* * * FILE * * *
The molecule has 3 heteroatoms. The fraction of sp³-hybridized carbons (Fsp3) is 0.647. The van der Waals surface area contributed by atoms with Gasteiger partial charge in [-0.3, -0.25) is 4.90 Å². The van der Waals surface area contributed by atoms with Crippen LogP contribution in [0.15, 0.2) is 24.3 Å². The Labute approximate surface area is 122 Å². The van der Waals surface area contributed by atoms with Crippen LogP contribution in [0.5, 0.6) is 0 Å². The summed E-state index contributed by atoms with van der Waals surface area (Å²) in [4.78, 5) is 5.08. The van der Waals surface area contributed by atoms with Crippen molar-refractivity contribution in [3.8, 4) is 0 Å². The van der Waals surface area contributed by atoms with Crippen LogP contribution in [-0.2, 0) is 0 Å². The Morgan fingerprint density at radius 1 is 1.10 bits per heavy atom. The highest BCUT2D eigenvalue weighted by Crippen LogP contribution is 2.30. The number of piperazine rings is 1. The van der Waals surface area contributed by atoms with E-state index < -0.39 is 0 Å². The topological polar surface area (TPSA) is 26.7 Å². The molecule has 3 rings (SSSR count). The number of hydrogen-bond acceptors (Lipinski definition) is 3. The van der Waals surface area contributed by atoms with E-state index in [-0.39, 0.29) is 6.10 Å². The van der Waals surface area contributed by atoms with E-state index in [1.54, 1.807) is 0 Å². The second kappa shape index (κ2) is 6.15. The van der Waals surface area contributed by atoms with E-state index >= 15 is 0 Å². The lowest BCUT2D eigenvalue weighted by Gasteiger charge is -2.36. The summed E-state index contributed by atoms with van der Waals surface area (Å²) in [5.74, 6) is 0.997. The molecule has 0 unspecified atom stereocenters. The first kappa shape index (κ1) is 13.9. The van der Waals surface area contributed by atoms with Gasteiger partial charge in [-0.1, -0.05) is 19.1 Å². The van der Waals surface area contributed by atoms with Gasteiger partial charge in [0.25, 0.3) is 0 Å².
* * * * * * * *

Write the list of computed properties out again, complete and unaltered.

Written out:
The molecule has 3 heteroatoms. The fraction of sp³-hybridized carbons (Fsp3) is 0.647. The van der Waals surface area contributed by atoms with Gasteiger partial charge in [-0.3, -0.25) is 4.90 Å². The van der Waals surface area contributed by atoms with Crippen LogP contribution in [0.15, 0.2) is 24.3 Å². The Labute approximate surface area is 122 Å². The van der Waals surface area contributed by atoms with Crippen LogP contribution in [0.5, 0.6) is 0 Å². The summed E-state index contributed by atoms with van der Waals surface area (Å²) in [4.78, 5) is 5.08. The van der Waals surface area contributed by atoms with Crippen molar-refractivity contribution in [3.8, 4) is 0 Å². The van der Waals surface area contributed by atoms with Crippen LogP contribution in [-0.2, 0) is 0 Å². The Morgan fingerprint density at radius 1 is 1.10 bits per heavy atom. The highest BCUT2D eigenvalue weighted by Crippen LogP contribution is 2.30. The number of piperazine rings is 1. The van der Waals surface area contributed by atoms with E-state index < -0.39 is 0 Å². The topological polar surface area (TPSA) is 26.7 Å². The molecule has 3 rings (SSSR count). The number of hydrogen-bond acceptors (Lipinski definition) is 3. The van der Waals surface area contributed by atoms with E-state index in [-0.39, 0.29) is 6.10 Å². The van der Waals surface area contributed by atoms with E-state index in [1.54, 1.807) is 0 Å². The second kappa shape index (κ2) is 6.15. The van der Waals surface area contributed by atoms with E-state index >= 15 is 0 Å². The lowest BCUT2D eigenvalue weighted by Gasteiger charge is -2.36. The summed E-state index contributed by atoms with van der Waals surface area (Å²) in [5.74, 6) is 0.997. The molecule has 0 unspecified atom stereocenters. The first kappa shape index (κ1) is 13.9. The van der Waals surface area contributed by atoms with Gasteiger partial charge in [-0.1, -0.05) is 19.1 Å². The van der Waals surface area contributed by atoms with Gasteiger partial charge in [0.25, 0.3) is 0 Å².